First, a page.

• Following the pandemic, and a shift towards remote working, many businesses are seeing an increase in employees wanting to relocate abroad and continue to work remotely.

    With the current challenges to staff recruitment and staff retention, businesses are now considering whether they should accommodate additional flexibility by offering this option of overseas remote working for staff.

    Whether it’s three months of the year in the Algarve, or a permanent move to New Zealand, we have put together our top 10 issues for employers to consider if they have staff interested in working abroad.

    Top 10 issues for employers to consider

    1. Right to work – You should consider whether employees will need a visa in order to work in their intended country, and  if so, whether there any conditions on that visa that you need to be aware of. Would making this move affect any current visa the employee has to work in the UK?
    2. Tax – Are the employees and you, the business, clear on what your tax obligations will be and who will be responsible for these? If employees return to work in the UK after a period abroad, also consider how would this be impacted.
    3. Employment rights – Check whether there are employment rights in the countries employees wish to work in, which may apply to them.
    4. Health and safety – Are you clear on how you will practically comply with your health and safety obligations? You should also make sure you are aware of any obligations in the countries employees wish to work.
    5. Contracts and policies – Review whether changes need to be made to employment contracts and/or staff policies to reflect employees working overseas. Contract clauses you may want to revisit include (among others) intellectual property, place of work, travel requirements, working hours, pay and restrictive covenants.
    6. Data protection – Check if additional safeguards need to be put in place where personal data is being transferred outside of the UK. We recommend also familiarising yourself with the data protection requirements of the country in which the employee wishes to work, and whether relevant  training should be provided to employees.
    7.  Insurances – Check if your employees working overseas will be covered by your insurances.?
    8.  Regulated industries – Check whether there are any specific requirements if you work in a regulated industry.
    9.  Staff benefits – Will employees still be able to access staff benefits whilst overseas?
    10.  Practicalities – Carefully consider implementing a process for how employees will be supervised/supervise others if working abroad. Consider for example, how line management duties will be dealt with if there is a difference in time zone work.

    It is a good idea if you are getting a number of requests to develop a policy to deal with such requests to ensure they are dealt with fairly and consistently.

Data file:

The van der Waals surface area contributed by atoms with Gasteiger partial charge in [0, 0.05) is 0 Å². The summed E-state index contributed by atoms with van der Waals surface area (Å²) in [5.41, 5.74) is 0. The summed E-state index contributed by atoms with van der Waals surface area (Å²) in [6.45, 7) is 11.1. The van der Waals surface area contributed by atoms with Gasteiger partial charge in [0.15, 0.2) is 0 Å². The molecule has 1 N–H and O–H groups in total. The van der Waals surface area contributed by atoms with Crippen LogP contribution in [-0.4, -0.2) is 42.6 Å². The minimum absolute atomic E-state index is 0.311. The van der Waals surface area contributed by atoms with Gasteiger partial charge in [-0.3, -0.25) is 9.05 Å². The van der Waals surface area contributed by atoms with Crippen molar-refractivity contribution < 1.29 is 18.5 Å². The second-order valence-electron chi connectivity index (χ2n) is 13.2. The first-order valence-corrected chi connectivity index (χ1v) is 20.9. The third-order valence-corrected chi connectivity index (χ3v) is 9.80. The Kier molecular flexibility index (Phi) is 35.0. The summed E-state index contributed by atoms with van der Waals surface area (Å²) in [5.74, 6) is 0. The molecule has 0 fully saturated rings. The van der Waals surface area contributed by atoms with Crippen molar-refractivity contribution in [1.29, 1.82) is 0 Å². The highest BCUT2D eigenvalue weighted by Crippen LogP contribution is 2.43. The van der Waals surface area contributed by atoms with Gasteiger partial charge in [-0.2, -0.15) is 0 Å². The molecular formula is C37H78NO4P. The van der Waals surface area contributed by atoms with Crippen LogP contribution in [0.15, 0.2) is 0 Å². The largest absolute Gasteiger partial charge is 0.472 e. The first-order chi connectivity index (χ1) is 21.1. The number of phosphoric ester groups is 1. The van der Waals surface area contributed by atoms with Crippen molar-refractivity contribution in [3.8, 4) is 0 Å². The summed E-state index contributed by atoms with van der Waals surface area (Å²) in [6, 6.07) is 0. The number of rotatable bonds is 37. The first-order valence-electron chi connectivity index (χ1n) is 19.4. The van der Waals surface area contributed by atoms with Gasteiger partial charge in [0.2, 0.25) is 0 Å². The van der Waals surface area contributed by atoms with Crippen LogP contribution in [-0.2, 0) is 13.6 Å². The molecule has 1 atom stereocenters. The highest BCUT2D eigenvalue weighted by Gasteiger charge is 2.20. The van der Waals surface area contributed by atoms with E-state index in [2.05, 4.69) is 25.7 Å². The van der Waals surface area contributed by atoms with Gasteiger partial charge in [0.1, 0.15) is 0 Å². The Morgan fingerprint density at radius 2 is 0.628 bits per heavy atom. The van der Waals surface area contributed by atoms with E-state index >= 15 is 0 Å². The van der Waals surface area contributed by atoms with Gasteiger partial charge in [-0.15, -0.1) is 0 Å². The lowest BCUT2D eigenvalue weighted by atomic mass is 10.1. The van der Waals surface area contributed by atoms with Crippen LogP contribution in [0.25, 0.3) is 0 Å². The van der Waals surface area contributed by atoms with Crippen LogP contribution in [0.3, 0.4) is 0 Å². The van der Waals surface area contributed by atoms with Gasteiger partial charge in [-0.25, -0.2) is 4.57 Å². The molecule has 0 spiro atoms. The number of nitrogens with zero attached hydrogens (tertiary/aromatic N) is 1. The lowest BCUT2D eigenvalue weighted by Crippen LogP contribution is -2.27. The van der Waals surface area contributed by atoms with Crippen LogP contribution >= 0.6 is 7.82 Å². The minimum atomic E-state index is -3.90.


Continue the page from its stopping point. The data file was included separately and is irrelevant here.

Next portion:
Practical payment issues to consider for employees working overseas

    In our recent webinar we partnered with Clear Currency, who are experts in foreign exchange payments, to discuss the legal and financial issues for UK-based organisations with employees working remotely overseas.

    There are a range of options available to you when using a payments provider to make payments to employees or contractors overseas. Below, Clear Currency’s Senior Partnerships Manager Naomi Feltham outlines some top tips for businesses.

    Businesses should consider the best way to transfer funds overseas in any given circumstance. This may include consideration of:

    • A spot contract – You may want to consider booking in a deal on the spot at today’s rate. This can be convenient if you have a one off or immediate payment to make.
    • A forward contract – This is beneficial for businesses who have a longer time frame to transfer but have seen a big spike in the market. If the rate shoots up to a desired amount, but you are not ready to move everything just yet, you can book in the full amount at today’s rate for a small deposit and hold the rate for up to a year. This gives you peace of mind knowing that if the rate drops off, then you have the guarantee of the higher rate.
    • A limit order – A limit order works by initiating a payment when the rate hits a certain limit. This can be good if you are waiting for the rate to hit a certain amount and want to trigger the transaction as soon as it hits. For example, if the live rate for GBP EUR is currently 1.15 and you are waiting for it to hit 1.17, the provider can set the payment to trigger as soon as it hits 1.17. This is a good option if you don’t have time to keep checking the rate but still want to benefit from the spike.
    • A virtual IBAN – A virtual IBAN allows you to send and receive money from a named account in multiple currencies. For example, if you are paying an invoice overseas, the provider can send funds to a named account quickly and efficiently. This product can be very helpful for businesses who do not have bank accounts setup overseas.
    • Rate alerts – This is a notification process where you can be informed of any major movement or key pieces of information from the currencies you intend to transfer. This product takes the stress away from you and means you don’t have to keep checking.

    Further support

    If you would like to discuss any of the issues covered in this article, you can book a free initial consultation with a member of the Brachers Employment team, or get in touch with Clear Currency  to discuss any currency needs you may have..

    You can also revisit a recording of our webinar, Remote working overseas and right to work check changes: What you need to know, which is available to view on demand.

    This content is correct at time of publication

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